Research on cervical instability and Prolotherapy treatments. A possible solution to the problems and challenges created by cervical spine instability and pressure on the vagus nerve on heart rate
Caring Medical Regenerative Medicine Clinics has published dozens of papers on Prolotherapy injections as a treatment in difficult to treat musculoskeletal disorders. We are going to refer to two of these studies as they relate to cervical instability and a myriad of related symptoms including the problem of a racing heartbeat, heart rate variability and high blood pressure.
In our 2014 study (3) we published a comprehensive review of the problems related to weakened damaged cervical neck ligaments.
This is what we wrote:
“There are a number of treatment modalities for the management of chronic neck pain and cervical instability, including injection therapy, nerve blocks, mobilization, manipulation, alternative medicine, behavioral therapy, fusion, and pharmacologic agents such as NSAIDs and opiates. However, these treatments do not address stabilizing the cervical spine or healing ligament injuries, and thus, do not offer long-term curative options.
To date, there is no consensus on the diagnosis of cervical spine instability or on traditional treatments that relieve chronic neck instability issues like those mentioned above. In such cases, patients often seek out alternative treatments for pain and symptom relief. Prolotherapy is one such treatment that is intended for acute and chronic musculoskeletal injuries, including those causing chronic neck pain related to underlying joint instability and ligament laxity. While these symptom classifications should be obvious signs of a patient in distress, the cause of the problems are not so obvious. Further and unfortunately, there is often no correlation between the hypermobility or subluxation of the vertebrae, clinical signs or symptoms, or neurological signs or symptoms. Sometimes there are no symptoms at all which further broadens the already very wide spectrum of possible diagnoses for cervical instability.”
What we demonstrated in this study is that the cervical neck ligaments are the main stabilizing structures of the cervical facet joints in the cervical spine and have been implicated as a major source of chronic neck pain and in the case of racing heartbeat, heart rate variability and high blood pressure, cervical instability.
Prolotherapy is an injection of simple dextrose into the unstable cervical spine. The concept is that these injections will strengthen the cervical ligaments thereby providing a stronger or more stable connection between the cervical vertebrae.
In our practice, we continue to see a large number of patients with a myriad of symptoms, like those described above, related to cervical neck instability. These people are often confused, many times frightened by recommendations to complicated cervical neck surgeries they don’t understand.
Many of these people have been told that their problem is a problem of degenerative cervical disc disease. After years of prolonged pain and conservative care options such as chiropractic, massage, physical therapy, anti-inflammatories, pain medications, cortisone injections, and cervical epidurals that eventually fail, the only recourse, these people are told, is neck surgery.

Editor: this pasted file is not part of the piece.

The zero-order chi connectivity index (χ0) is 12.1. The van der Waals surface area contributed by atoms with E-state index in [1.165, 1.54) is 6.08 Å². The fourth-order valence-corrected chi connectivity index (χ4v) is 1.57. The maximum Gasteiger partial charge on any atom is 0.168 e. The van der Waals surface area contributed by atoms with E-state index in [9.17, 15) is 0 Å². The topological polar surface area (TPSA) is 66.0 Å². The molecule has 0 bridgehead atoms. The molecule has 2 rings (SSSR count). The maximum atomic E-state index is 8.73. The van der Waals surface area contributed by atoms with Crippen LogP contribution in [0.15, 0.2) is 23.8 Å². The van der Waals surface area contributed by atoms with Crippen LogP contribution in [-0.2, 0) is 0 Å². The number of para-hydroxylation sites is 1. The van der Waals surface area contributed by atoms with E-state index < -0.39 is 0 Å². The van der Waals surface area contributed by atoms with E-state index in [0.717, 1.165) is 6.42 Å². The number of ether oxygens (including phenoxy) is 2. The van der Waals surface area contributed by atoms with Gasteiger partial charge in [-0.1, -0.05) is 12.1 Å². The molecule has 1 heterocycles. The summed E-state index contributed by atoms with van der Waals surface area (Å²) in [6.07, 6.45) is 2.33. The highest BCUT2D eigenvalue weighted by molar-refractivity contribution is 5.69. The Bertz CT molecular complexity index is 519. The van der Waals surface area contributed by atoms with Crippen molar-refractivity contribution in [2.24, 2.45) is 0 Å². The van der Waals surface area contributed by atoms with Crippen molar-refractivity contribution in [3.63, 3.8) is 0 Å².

Surgical recommendations are described in a way that seemingly makes sense as the only solution to degenerative disc disease.
- The surgery will help, the patient is told, because it will cut away the cervical vertebrae bone that is pressing on the nerves
- The surgery will fuse the cervical vertebrae in place so the vertebrae do not shift out of place and press on the nerves again.
- Sometimes the cervical disc that has been flattened or herniated is also be replaced with an artificial implant.
Surgical treatments for Cervical Instability may chase the wrong problem
In medicine, there are universally accepted equations. When pain cannot be controlled using conservative treatments including physical therapy, chiropractic, and pain medications, there has to be a surgical recommendation.
In neck and spine surgery, doctors focus on degenerative disc disease and its treatment, anterior cervical discectomy and fusion and cervical decompression surgery to remove whole or part of the cervical vertebrae to allow space on compressed nerves and to fix the instability by fusing vertebral segments together. In the case of C1-C2 instability, these two vertebrae are fused posteriorly (behind) to limit their amount of movement. The goal is to limit pressure on the nerves. To be clear again, for some people surgery is the only way. For many others, surgery can be realistically avoided.
If this article has helped you understand your symptoms and you would like to explore Prolotherapy as a possible remedy, ask for help and information from our specialists
1 Srihari G, Shukla D, Devi BI, Sathyaprabha TN. Subclinical autonomic nervous system dysfunction in compressive cervical myelopathy. Spine. 2011 Apr 15;36(8):654-9. [Google Scholar]
2 Bakken AG, Axén I, Eklund A, O’Neill S. The effect of spinal manipulative therapy on heart rate variability and pain in patients with chronic neck pain: a randomized controlled trial. Trials. 2019 Dec;20(1):1-0. [Google Scholar]
3 Steilen D, Hauser R, Woldin B, Sawyer S. Chronic neck pain: making the connection between capsular ligament laxity and cervical instability. Open Orthopaedics Journal. 2014;8:326. [Google Scholar]